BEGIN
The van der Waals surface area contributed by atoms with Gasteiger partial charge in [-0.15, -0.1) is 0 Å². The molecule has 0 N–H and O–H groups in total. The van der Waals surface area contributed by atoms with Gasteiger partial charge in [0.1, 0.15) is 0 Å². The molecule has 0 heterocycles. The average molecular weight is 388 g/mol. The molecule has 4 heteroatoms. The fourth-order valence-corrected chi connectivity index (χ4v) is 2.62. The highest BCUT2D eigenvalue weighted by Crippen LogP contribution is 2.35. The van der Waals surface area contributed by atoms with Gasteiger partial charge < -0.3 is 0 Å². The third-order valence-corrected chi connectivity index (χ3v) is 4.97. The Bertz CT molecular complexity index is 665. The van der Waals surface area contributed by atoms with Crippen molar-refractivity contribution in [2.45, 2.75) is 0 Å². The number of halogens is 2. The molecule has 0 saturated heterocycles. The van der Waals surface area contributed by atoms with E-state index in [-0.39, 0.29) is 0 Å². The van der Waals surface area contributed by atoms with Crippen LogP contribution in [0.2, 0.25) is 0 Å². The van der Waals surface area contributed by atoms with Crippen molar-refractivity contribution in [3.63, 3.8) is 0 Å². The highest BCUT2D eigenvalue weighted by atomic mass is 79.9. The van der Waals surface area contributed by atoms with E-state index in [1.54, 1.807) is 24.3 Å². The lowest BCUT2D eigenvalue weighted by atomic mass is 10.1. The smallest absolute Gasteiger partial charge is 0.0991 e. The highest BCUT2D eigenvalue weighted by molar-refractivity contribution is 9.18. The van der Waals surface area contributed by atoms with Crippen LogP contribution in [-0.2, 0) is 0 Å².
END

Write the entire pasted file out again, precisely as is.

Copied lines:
The van der Waals surface area contributed by atoms with Gasteiger partial charge in [-0.15, -0.1) is 0 Å². The molecule has 0 N–H and O–H groups in total. The van der Waals surface area contributed by atoms with Gasteiger partial charge in [0.1, 0.15) is 0 Å². The molecule has 0 heterocycles. The average molecular weight is 388 g/mol. The molecule has 4 heteroatoms. The fourth-order valence-corrected chi connectivity index (χ4v) is 2.62. The highest BCUT2D eigenvalue weighted by Crippen LogP contribution is 2.35. The van der Waals surface area contributed by atoms with Gasteiger partial charge < -0.3 is 0 Å². The third-order valence-corrected chi connectivity index (χ3v) is 4.97. The Bertz CT molecular complexity index is 665. The van der Waals surface area contributed by atoms with Crippen molar-refractivity contribution in [2.45, 2.75) is 0 Å². The number of halogens is 2. The molecule has 0 saturated heterocycles. The van der Waals surface area contributed by atoms with E-state index in [-0.39, 0.29) is 0 Å². The van der Waals surface area contributed by atoms with Crippen LogP contribution in [0.2, 0.25) is 0 Å². The van der Waals surface area contributed by atoms with Crippen molar-refractivity contribution in [3.63, 3.8) is 0 Å². The highest BCUT2D eigenvalue weighted by atomic mass is 79.9. The van der Waals surface area contributed by atoms with E-state index in [1.54, 1.807) is 24.3 Å². The lowest BCUT2D eigenvalue weighted by atomic mass is 10.1. The smallest absolute Gasteiger partial charge is 0.0991 e. The highest BCUT2D eigenvalue weighted by molar-refractivity contribution is 9.18. The van der Waals surface area contributed by atoms with Crippen LogP contribution in [-0.2, 0) is 0 Å².